Catholic League president Bill Donohue comments on the issue of clergy abuse in the Archdiocese of Atlanta:
Atlanta Archbishop Wilton D. Gregory has released the names of priests who have been credibly accused of molesting a minor since 1956. He included deacons and seminarians, as well as those from religious orders.
The list typifies sexual abuse in the Catholic Church found elsewhere in the United States: most of the cases are old, and most were dealt with judiciously.
Of the fifteen men named, seven are dead and the others have either been laicized, removed from ministry, or convicted (some fall into more than one category); there are no data on one priest. Most of the offenses took place in the last century, beginning in the late 1950s.
Some media stories call the release of this list a “bombshell.” Nonsense. We would expect that in any institution where adults and minors interact, there will be some level of sexual misconduct. Catholics rightly hold priests to a higher standard, but even so, the fact that there are fifteen bad priests over a period of 62 years is hardly “bombshell” news. And compared to whom?
We don’t know how many kids were abused by ministers in the Atlanta area over the past six decades, and that’s because none of the clergy have released the data. We surely do not know how many elementary and secondary students have been sexually molested in the Atlanta public schools, and that’s because the teachers’ unions, and the politicians whom they grease, won’t allow it.
Regarding the public schools, while hard data are unavailable, there are enough interesting nuggets provided by the Atlanta Journal-Constitution (AJC), and other media outlets, to raise the eyebrows of all fair-minded persons.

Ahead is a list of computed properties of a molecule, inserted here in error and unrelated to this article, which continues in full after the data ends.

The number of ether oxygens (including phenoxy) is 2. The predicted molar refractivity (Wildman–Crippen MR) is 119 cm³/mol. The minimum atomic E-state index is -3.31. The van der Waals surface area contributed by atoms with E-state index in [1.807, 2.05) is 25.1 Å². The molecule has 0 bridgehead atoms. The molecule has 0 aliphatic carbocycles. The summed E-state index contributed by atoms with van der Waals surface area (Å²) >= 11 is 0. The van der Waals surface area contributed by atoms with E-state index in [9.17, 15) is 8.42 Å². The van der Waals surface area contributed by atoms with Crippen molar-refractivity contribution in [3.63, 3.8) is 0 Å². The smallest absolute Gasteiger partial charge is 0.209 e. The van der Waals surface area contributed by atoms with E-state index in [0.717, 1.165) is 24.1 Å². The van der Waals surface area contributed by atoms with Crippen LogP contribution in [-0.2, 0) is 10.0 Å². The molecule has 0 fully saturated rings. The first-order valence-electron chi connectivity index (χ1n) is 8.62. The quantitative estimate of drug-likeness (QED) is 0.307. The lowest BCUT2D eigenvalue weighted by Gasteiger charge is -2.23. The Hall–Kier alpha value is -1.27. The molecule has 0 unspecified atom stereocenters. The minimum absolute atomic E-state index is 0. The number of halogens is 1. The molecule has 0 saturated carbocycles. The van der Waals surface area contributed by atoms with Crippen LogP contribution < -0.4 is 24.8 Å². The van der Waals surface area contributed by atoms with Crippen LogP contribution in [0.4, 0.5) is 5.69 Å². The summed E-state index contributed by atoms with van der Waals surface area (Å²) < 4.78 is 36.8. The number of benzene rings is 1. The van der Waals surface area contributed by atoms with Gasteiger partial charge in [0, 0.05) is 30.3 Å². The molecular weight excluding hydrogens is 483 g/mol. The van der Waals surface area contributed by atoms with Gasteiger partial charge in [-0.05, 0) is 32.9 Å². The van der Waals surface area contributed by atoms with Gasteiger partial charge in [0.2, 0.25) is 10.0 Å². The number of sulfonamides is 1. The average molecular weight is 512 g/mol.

For example, in 2016 AJC criticized the failure of the states and the federal government to keep updated statistics on the sexual abuse of public school students by teachers. We know from other articles that 46 teachers in Georgia, 14 from Atlanta, had their licenses pulled in 2001 because of sexual misconduct with students. Other stories detail how schools learned of sexual abuse but did nothing about it.
There are many AJC articles on specific teachers who have abused students (Gwinnett County, which is just outside Atlanta, but within the Archdiocese of Atlanta, has had its fair share of abuse cases). Last year, five teachers (mostly from Gwinnett) were arrested within one month for sexual misconduct with students, ranging from groping to rape. This past May, a former Atlanta middle-school employee was taken into custody for sexually abusing a male student at least six times since the beginning of the year.
Last month, a teacher at a Georgia high school was accused of molesting a 13-year-old girl. And a few weeks ago, another teacher was arrested on several counts: sexual battery against a child under the age of 16, sexual assault while a teacher, attempted sexual exploitation of a child and tampering with evidence, as well as four counts of distributing obscene material.
Why aren’t cases like these, and there are many of them, considered “bombshell” news?
Predatory priests in the Atlanta Archdiocese have been dealt with. The same is not true of predatory teachers in Atlanta: The problem in the public schools is not confined to the past—it is ongoing.
If we are serious about the sexual abuse of minors, then the kind of investigations that the Catholic Church has been subjected to should be launched against the public schools nationwide. Not to do so is to evince religious profiling and anti-Catholic bigotry, to say nothing of insincerity dealing with this serious issue.